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Differing Priorities for Continuous Integration

23 March 2017

During a recent webinar on Continuous Integration (CI), I talked about the concerns of developers vs the concerns of testers in relation to CI (sign up to never miss another webinar here). The pressures developers face are different from those faced by testers. In this post I name a few and show how the concern of one role differs from the concern of another role. These are not concrete, 100% precise and complete listings of all the concerns either role would have. Some people will have different concerns in their environments and organizations.

Continuous Integration - Concerns

It’s easy to think of one side of this table as being more “correct” than the other. For instance, if you’re a tester it would be easy to view these concerns this way:

Continuous Integration - Testers View of Concerns

On the other hand, if you’re a developer, it would be easy to view the table this way:

Continuous Integration - Developer Concerns

During the webinar, I talked about the prioritization of certain concerns above others. For instance, the developer’s need for quick feedback. I noted that some of these concerns can be addressed with Continuous Integration and some can not. Consider why builds run slowly – are tests too long? Do they provide proper information to devs? Must they be run every build? Is there a different type of test we could run get the information we need? CI in itself does not fix these problems. Design of test cases or how tests are organized for CI have a better chance as resolving this concern.

There are other considerations or characterizations about these concerns. For instance, if we shade the concerns that could potentially be supported or resolved by CI in green and those that are unlikely to be in red, the table might look like this:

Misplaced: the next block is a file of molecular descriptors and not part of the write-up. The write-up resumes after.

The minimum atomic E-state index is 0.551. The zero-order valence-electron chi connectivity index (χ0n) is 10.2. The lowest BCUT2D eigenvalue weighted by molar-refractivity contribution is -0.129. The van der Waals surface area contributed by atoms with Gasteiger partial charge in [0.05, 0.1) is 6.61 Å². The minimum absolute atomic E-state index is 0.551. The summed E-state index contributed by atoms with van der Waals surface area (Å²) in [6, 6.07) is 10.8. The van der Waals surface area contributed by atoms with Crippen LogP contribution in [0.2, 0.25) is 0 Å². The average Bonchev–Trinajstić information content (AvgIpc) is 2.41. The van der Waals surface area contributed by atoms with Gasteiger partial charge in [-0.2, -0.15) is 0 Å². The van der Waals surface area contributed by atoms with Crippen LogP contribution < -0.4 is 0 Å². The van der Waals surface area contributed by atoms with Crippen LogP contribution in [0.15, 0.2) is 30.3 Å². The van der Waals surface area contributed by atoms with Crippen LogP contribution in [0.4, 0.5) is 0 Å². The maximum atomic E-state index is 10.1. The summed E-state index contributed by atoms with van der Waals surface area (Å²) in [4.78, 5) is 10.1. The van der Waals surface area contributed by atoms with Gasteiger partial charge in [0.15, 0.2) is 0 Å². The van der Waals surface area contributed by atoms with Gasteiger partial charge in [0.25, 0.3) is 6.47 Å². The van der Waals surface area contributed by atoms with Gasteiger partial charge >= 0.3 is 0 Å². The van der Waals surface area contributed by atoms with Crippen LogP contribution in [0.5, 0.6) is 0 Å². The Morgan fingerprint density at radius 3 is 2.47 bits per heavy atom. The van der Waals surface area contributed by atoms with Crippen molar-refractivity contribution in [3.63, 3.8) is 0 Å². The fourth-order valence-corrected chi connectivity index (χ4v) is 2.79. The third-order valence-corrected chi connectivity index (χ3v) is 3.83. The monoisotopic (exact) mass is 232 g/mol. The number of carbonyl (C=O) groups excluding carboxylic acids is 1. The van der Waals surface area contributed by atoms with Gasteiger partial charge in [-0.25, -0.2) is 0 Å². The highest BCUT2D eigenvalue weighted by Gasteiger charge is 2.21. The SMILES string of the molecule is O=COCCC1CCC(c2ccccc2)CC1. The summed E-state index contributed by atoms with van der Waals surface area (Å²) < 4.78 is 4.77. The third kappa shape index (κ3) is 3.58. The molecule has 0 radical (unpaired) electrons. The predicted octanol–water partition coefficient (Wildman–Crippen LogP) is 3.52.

Now these may all be debatable, and I guess that’s what the comment section is for… but can CI actually remove gaps between what the application really does and what stakeholders requested? Not really. Can CI explore the application? No. But can it help us deliver high-quality software? I would say Yes.

What if we only consider the set of concerns that could potentially be helped with Continuous Integration? If we shade the more likely of those concerns to be helped with CI more darkly, the table may look like this:

I believe the tables above are worth a conversation in most teams that already have CI running. For those that do not, I hope that this post is helpful at least in understanding the purpose different roles may have for CI.

To function as a healthy software organization we usually need may sets of concerns and owners for them. Responsibilities related to these concerns are generally implicit in roles. But how often do we discuss them? How many conflicts do you have in your organization because of misunderstood needs for a process like CI?

I wonder if clarifying concerns within your group about CI would be helpful? What if you took your team aside for a few minutes and drew these up on a white board. What if you asked the team to adjust these, redefine the concerns so that they are relevant and accurate for your team. How would you shade them? What would you uncover? How would you deliver high-quality software more quickly as a result of the conversation? Would you uncover anything? If not, is something not being talked about?

What are your thoughts? Do you believe the concerns in this table are real and identified accurately? Add your thoughts and results in the comments.

About the Author

Paul Merrill

Paul Merrill is Principle Software Engineer in Test and Founder of Beaufort Fairmont Automated Testing Services. Paul works with clients every day to accelerate testing, reduce risk, and to increase the efficacy of testing processes. You’re Agile, but is your Testing Agile? An entrepreneur, tester, and software engineer, Paul has a unique perspective on launching and maintaining quality products. He also hosts Reflection as a Service, a podcast about software development and entrepreneurship. Follow Paul on Twitter @dpaulmerrill.

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